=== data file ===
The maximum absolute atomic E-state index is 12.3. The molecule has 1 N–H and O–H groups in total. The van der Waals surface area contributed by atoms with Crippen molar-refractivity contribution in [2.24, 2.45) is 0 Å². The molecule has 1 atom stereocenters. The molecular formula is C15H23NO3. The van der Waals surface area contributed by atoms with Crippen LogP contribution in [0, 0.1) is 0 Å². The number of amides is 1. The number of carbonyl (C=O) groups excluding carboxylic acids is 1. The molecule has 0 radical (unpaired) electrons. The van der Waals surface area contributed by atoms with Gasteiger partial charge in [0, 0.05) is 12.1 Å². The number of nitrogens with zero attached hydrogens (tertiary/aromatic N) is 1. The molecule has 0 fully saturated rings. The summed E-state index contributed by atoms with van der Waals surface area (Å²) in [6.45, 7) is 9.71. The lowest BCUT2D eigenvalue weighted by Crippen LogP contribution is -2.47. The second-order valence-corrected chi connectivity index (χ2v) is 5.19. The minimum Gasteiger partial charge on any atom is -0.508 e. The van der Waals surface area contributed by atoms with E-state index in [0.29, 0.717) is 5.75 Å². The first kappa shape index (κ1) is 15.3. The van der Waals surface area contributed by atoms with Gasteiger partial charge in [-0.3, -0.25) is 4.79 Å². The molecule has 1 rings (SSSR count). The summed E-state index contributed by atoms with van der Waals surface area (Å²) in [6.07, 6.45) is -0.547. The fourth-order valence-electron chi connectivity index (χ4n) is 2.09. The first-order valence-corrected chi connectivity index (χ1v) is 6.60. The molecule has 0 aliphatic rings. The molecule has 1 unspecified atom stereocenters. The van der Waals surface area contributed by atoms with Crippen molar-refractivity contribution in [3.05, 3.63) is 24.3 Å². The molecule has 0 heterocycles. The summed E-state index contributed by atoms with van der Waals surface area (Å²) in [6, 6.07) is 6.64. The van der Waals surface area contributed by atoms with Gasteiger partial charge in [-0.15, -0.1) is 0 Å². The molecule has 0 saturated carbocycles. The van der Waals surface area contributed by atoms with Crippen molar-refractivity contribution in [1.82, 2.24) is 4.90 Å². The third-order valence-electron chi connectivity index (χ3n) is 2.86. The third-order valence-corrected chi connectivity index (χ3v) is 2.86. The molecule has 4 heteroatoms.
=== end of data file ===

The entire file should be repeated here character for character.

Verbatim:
The maximum absolute atomic E-state index is 12.3. The molecule has 1 N–H and O–H groups in total. The van der Waals surface area contributed by atoms with Crippen molar-refractivity contribution in [2.24, 2.45) is 0 Å². The molecule has 1 atom stereocenters. The molecular formula is C15H23NO3. The van der Waals surface area contributed by atoms with Crippen LogP contribution in [0, 0.1) is 0 Å². The number of amides is 1. The number of carbonyl (C=O) groups excluding carboxylic acids is 1. The molecule has 0 radical (unpaired) electrons. The van der Waals surface area contributed by atoms with Gasteiger partial charge in [0, 0.05) is 12.1 Å². The number of nitrogens with zero attached hydrogens (tertiary/aromatic N) is 1. The molecule has 0 fully saturated rings. The summed E-state index contributed by atoms with van der Waals surface area (Å²) in [6.45, 7) is 9.71. The lowest BCUT2D eigenvalue weighted by Crippen LogP contribution is -2.47. The second-order valence-corrected chi connectivity index (χ2v) is 5.19. The minimum Gasteiger partial charge on any atom is -0.508 e. The van der Waals surface area contributed by atoms with E-state index in [0.29, 0.717) is 5.75 Å². The first kappa shape index (κ1) is 15.3. The van der Waals surface area contributed by atoms with Gasteiger partial charge in [-0.3, -0.25) is 4.79 Å². The molecule has 1 rings (SSSR count). The summed E-state index contributed by atoms with van der Waals surface area (Å²) in [6.07, 6.45) is -0.547. The fourth-order valence-electron chi connectivity index (χ4n) is 2.09. The first-order valence-corrected chi connectivity index (χ1v) is 6.60. The molecule has 0 aliphatic rings. The molecule has 1 unspecified atom stereocenters. The van der Waals surface area contributed by atoms with Crippen molar-refractivity contribution in [3.05, 3.63) is 24.3 Å². The molecule has 0 heterocycles. The summed E-state index contributed by atoms with van der Waals surface area (Å²) in [6, 6.07) is 6.64. The van der Waals surface area contributed by atoms with Gasteiger partial charge in [-0.15, -0.1) is 0 Å². The molecule has 0 saturated carbocycles. The van der Waals surface area contributed by atoms with Crippen molar-refractivity contribution in [1.82, 2.24) is 4.90 Å². The third-order valence-electron chi connectivity index (χ3n) is 2.86. The third-order valence-corrected chi connectivity index (χ3v) is 2.86. The molecule has 4 heteroatoms.